In English, many things are named after a particular country – but have you ever wondered what those things are called in those countries?
1(anís griego) ouzo masculine
- But unless you've got someone to guide you safely back to your welcoming bed, steer clear of the local hooch - ouzo - the Greek spirit flavoured with aniseed consumed diluted with water.
- We sniffed the open bottle of ouzo, our eyes watering.
- Yet here she was, her knees as rubbery as calamari and what felt like a triple shot of ouzo firing her blood.
- Beer, ouzo, and brandy are the principal alcoholic beverages drunk by Cypriots.
- After a frightening, high-speed cab ride, we arrive and are greeted at the check-in counter with shots of pink ouzo.
- Derek avoided the cloudy ouzo that most of the guests tossed back like water.
- Fennel, like liquorice, dill, tarragon, ouzo and pastis, is something you love or hate.
- The walls here are covered in murals of rugged countrysides and ruins, and the tables are often full of men who seem to have a lot to talk about over ouzo and snacks.
- Apparently it contains brandy and ouzo, chased by a good suck on a sugar and coffee-coated lemon.
- A popular Greek drink is ouzo, a strong alcoholic drink flavored with anise.
- A long table held an international array of booze, from Australian wine to Latvian vodka to a particularly unpleasant ouzo.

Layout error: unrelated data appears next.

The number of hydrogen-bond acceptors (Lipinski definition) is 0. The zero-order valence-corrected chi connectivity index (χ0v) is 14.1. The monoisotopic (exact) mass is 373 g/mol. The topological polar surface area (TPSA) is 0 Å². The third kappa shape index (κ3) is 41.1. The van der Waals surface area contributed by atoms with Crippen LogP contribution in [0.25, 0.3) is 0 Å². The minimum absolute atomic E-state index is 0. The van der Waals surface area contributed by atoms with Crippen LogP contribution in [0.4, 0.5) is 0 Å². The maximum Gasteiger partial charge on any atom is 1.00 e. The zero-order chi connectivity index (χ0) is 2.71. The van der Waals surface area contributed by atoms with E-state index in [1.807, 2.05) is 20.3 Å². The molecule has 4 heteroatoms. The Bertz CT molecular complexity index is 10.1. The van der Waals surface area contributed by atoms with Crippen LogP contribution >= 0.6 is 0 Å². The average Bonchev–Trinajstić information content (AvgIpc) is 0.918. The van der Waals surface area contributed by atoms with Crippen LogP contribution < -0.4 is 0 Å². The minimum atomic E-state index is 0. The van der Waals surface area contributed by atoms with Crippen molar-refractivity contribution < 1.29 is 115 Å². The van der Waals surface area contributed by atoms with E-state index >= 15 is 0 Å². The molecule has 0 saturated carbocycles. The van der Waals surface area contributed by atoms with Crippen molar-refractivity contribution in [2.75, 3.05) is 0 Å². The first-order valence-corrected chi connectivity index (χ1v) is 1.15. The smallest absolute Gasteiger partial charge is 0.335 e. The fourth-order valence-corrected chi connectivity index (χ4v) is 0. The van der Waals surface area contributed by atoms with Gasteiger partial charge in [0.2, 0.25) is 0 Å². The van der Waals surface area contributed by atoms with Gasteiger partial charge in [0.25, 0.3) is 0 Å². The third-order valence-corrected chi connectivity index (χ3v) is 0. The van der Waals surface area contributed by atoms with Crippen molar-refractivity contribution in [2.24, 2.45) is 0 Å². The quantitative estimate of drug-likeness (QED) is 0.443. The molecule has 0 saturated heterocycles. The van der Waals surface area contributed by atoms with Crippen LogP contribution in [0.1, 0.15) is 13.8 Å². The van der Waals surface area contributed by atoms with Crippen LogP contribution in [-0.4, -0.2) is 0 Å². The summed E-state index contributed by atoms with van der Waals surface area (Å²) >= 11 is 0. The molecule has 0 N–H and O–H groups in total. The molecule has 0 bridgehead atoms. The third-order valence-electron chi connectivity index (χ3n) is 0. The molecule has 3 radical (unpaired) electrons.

- Jesse Webb did his best to resist the temptation of more ouzo and resorted instead to chewing his fingernails.
- Then there is the chance that, even if the chef is not suffering from the aftershocks of an overdose of ouzo, there may be no crockery left to serve it on.
- And on a summer day, the seaside pines give off a scent as intoxicating as a carafe of ouzo.
- Cognac, champagne, Bordeaux, and ouzo are among the Western European product denominations which have already been protected by the European Union.
- Soak the bread in the ouzo for at least 5 minutes.
- If you were lucky enough to see him perform on stage, you always had the feeling he might suddenly leap into the audience, grab you by the scruff of the neck and haul you up onstage to drink ouzo and dance with him.
- On a recent visit, sitting in a taverna, sipping ouzo, and discussing politics, I brought up the subject.
English has borrowed many of the following foreign expressions of parting, so you’ve probably encountered some of these ways to say goodbye in other languages.
Many words formed by the addition of the suffix –ster are now obsolete - which ones are due a resurgence?
As their breed names often attest, dogs are a truly international bunch. Let’s take a look at 12 different dog breed names and their backstories.